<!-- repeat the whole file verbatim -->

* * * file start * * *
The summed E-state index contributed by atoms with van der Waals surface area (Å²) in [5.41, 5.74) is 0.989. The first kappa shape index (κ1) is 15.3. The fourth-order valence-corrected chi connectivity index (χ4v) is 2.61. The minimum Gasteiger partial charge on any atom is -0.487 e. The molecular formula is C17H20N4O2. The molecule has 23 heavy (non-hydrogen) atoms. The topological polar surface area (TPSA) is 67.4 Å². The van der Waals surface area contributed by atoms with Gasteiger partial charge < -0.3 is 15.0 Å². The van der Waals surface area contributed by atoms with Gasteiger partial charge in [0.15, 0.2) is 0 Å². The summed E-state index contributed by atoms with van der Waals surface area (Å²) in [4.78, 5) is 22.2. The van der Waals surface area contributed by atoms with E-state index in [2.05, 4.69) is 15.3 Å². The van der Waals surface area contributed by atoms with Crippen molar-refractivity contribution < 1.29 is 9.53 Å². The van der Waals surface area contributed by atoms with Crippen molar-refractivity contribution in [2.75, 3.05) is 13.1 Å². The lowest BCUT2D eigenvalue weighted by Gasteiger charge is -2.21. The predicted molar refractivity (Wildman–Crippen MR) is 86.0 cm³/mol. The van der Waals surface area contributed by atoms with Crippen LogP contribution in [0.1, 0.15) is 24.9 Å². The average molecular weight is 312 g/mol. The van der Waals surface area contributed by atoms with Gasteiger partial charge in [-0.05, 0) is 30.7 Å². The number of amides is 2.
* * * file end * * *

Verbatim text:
The summed E-state index contributed by atoms with van der Waals surface area (Å²) in [5.41, 5.74) is 0.989. The first kappa shape index (κ1) is 15.3. The fourth-order valence-corrected chi connectivity index (χ4v) is 2.61. The minimum Gasteiger partial charge on any atom is -0.487 e. The molecular formula is C17H20N4O2. The molecule has 23 heavy (non-hydrogen) atoms. The topological polar surface area (TPSA) is 67.4 Å². The van der Waals surface area contributed by atoms with Gasteiger partial charge < -0.3 is 15.0 Å². The van der Waals surface area contributed by atoms with Gasteiger partial charge in [0.15, 0.2) is 0 Å². The summed E-state index contributed by atoms with van der Waals surface area (Å²) in [4.78, 5) is 22.2. The van der Waals surface area contributed by atoms with E-state index in [2.05, 4.69) is 15.3 Å². The van der Waals surface area contributed by atoms with Crippen molar-refractivity contribution < 1.29 is 9.53 Å². The van der Waals surface area contributed by atoms with Crippen molar-refractivity contribution in [2.75, 3.05) is 13.1 Å². The lowest BCUT2D eigenvalue weighted by Gasteiger charge is -2.21. The predicted molar refractivity (Wildman–Crippen MR) is 86.0 cm³/mol. The van der Waals surface area contributed by atoms with Crippen LogP contribution in [0.1, 0.15) is 24.9 Å². The average molecular weight is 312 g/mol. The van der Waals surface area contributed by atoms with Gasteiger partial charge in [-0.05, 0) is 30.7 Å². The number of amides is 2.